| 01.08,19. 09:10 PM |
Senate launches inquiry into 'robo-debt'
A Senate committee will look at Centrelink's controversial robo-debt collection of welfare payments.Image: AAP
Centrelink's controversial robo-debt collection of welfare payments will face another parliamentary inquiry as calls grow to scrap the system.
The Senate's community affairs committee is set to examine the federal government's automatic debt collection system, which has come under fire for being inaccurate.
Labor is demanding the government axe robo-debt, arguing the system is cruel and malfunctioning, while the Greens led the charge for a second inquiry in less than three years.
The committee will look at how robo-debt affects people, the data-matching techniques used by Centrelink and how errors are dealt with.
Greens community affairs spokeswoman Rachel Siewert said the government had ignored the first inquiry's key recommendation to suspend the program.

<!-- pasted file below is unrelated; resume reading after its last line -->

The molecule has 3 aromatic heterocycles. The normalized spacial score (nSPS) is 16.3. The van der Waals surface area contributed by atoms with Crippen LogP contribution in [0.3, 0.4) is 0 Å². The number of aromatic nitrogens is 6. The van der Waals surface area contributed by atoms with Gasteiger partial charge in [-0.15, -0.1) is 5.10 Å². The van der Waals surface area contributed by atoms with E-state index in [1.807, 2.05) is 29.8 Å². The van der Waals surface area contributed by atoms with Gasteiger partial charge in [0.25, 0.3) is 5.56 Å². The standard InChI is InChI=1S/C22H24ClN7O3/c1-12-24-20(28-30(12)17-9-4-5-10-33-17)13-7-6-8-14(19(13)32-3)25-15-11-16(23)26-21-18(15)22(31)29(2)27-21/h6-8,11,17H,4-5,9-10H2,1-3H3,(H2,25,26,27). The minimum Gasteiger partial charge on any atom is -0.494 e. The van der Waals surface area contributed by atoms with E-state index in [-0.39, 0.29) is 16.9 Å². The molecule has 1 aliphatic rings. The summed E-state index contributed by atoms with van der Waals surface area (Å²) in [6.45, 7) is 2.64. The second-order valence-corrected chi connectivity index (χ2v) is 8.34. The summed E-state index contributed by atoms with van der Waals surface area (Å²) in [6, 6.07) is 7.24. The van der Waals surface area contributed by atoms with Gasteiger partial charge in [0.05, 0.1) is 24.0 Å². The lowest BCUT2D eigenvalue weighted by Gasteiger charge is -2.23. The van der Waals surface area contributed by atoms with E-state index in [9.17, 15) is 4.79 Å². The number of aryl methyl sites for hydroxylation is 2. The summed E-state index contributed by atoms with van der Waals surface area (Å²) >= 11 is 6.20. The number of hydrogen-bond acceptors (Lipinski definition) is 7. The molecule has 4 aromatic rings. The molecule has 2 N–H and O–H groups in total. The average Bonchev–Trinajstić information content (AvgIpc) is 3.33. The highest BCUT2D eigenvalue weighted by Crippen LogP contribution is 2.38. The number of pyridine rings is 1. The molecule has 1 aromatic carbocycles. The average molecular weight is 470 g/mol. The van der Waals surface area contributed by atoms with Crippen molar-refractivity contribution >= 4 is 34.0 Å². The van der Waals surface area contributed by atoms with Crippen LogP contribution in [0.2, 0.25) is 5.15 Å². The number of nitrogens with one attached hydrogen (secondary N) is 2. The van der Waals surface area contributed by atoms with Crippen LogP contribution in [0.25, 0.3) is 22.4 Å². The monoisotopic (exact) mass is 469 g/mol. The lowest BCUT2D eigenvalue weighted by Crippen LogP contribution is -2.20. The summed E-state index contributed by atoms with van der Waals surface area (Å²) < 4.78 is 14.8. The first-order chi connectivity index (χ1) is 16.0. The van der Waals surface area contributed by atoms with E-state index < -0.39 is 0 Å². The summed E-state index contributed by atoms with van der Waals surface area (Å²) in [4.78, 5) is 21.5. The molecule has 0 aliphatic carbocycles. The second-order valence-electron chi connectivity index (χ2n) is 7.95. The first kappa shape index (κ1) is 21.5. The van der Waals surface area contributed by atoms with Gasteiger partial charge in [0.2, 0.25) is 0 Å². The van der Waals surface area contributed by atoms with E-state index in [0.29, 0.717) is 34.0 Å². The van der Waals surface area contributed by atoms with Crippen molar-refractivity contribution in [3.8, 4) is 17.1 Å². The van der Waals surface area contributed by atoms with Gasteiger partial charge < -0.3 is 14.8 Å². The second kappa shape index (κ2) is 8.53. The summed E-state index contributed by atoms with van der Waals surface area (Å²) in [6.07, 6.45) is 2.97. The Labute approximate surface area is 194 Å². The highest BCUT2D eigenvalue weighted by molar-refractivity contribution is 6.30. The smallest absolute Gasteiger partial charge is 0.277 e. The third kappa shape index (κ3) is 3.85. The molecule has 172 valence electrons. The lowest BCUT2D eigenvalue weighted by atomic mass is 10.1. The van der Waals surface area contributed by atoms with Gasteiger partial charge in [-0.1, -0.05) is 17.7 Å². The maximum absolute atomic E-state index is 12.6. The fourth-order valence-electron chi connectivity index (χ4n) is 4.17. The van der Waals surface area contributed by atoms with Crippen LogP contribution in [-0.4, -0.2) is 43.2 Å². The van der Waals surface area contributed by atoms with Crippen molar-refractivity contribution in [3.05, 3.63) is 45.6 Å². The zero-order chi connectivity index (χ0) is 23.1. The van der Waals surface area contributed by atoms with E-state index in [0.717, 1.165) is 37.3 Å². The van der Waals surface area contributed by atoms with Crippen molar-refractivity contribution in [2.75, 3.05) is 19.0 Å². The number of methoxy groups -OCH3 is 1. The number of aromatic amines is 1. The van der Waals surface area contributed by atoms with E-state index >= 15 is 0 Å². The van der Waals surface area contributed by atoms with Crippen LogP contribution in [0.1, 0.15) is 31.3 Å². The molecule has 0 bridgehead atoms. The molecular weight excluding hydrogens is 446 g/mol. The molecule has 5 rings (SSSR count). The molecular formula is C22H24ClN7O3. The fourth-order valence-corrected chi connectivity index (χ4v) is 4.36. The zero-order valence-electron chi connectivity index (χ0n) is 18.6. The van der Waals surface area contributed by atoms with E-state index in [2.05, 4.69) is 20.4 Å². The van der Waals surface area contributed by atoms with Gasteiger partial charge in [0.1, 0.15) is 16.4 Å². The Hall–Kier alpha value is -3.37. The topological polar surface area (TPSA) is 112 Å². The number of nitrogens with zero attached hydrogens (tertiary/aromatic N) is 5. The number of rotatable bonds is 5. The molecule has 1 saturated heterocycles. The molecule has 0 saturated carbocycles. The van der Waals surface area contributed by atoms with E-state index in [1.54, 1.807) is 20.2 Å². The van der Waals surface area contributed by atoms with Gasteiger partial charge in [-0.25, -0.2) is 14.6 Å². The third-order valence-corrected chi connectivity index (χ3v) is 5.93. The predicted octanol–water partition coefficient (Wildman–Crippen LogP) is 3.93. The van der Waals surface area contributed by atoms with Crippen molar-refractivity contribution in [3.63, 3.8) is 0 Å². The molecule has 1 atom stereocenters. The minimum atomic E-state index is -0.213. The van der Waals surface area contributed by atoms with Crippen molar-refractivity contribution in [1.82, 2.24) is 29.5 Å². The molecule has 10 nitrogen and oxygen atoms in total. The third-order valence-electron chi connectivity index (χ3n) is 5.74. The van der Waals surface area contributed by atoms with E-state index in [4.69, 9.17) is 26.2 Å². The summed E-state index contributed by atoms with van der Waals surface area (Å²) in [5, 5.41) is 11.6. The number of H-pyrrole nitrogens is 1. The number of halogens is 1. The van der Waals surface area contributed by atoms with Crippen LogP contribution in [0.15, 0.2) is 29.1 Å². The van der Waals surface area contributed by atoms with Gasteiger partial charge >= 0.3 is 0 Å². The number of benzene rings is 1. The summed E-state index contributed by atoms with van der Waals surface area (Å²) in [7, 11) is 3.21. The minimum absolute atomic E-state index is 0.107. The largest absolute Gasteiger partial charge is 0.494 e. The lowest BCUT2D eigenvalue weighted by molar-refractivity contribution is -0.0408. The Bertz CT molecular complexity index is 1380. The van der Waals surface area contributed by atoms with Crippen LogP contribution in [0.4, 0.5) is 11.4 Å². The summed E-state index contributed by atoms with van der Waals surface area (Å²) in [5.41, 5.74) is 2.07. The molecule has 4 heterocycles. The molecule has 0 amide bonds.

"Instead, the government ramped it up. To this day, people continue to be pursued," she said.
"I hear from so many people that they have given up appealing their debt even though they know they don't owe anything, simply because they cannot keep fighting such an opaque system."
Labor has also been pursuing the government about concerns Townsville flood victims have been targeted by robo-debt.
A redacted letter from Centrelink to someone living in the Townsville area notifying of a welfare debt was tabled in the Senate on Wednesday.
But Social Services Minister Anne Ruston is adamant debt recovery hasn't restarted in the flood-affected north Queensland city.